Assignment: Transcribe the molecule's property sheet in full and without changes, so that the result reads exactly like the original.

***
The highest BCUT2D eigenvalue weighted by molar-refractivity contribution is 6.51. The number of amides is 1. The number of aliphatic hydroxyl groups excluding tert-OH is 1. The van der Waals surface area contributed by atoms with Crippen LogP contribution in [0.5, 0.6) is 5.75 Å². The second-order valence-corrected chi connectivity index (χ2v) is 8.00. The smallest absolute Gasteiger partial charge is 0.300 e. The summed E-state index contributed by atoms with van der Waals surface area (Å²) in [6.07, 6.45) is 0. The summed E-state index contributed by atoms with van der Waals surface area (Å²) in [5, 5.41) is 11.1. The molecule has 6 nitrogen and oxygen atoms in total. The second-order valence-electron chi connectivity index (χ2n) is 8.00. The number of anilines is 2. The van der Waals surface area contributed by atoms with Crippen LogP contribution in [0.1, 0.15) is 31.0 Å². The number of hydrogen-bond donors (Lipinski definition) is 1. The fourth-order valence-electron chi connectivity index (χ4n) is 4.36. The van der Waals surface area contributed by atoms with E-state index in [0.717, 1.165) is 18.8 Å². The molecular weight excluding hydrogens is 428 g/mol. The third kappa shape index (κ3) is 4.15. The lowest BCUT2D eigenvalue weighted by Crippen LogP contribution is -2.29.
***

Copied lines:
The highest BCUT2D eigenvalue weighted by molar-refractivity contribution is 6.51. The number of amides is 1. The number of aliphatic hydroxyl groups excluding tert-OH is 1. The van der Waals surface area contributed by atoms with Crippen LogP contribution in [0.5, 0.6) is 5.75 Å². The second-order valence-corrected chi connectivity index (χ2v) is 8.00. The smallest absolute Gasteiger partial charge is 0.300 e. The summed E-state index contributed by atoms with van der Waals surface area (Å²) in [6.07, 6.45) is 0. The summed E-state index contributed by atoms with van der Waals surface area (Å²) in [5, 5.41) is 11.1. The molecule has 6 nitrogen and oxygen atoms in total. The second-order valence-electron chi connectivity index (χ2n) is 8.00. The number of anilines is 2. The van der Waals surface area contributed by atoms with Crippen LogP contribution in [0.1, 0.15) is 31.0 Å². The number of hydrogen-bond donors (Lipinski definition) is 1. The fourth-order valence-electron chi connectivity index (χ4n) is 4.36. The van der Waals surface area contributed by atoms with E-state index in [0.717, 1.165) is 18.8 Å². The molecular weight excluding hydrogens is 428 g/mol. The third kappa shape index (κ3) is 4.15. The lowest BCUT2D eigenvalue weighted by Crippen LogP contribution is -2.29.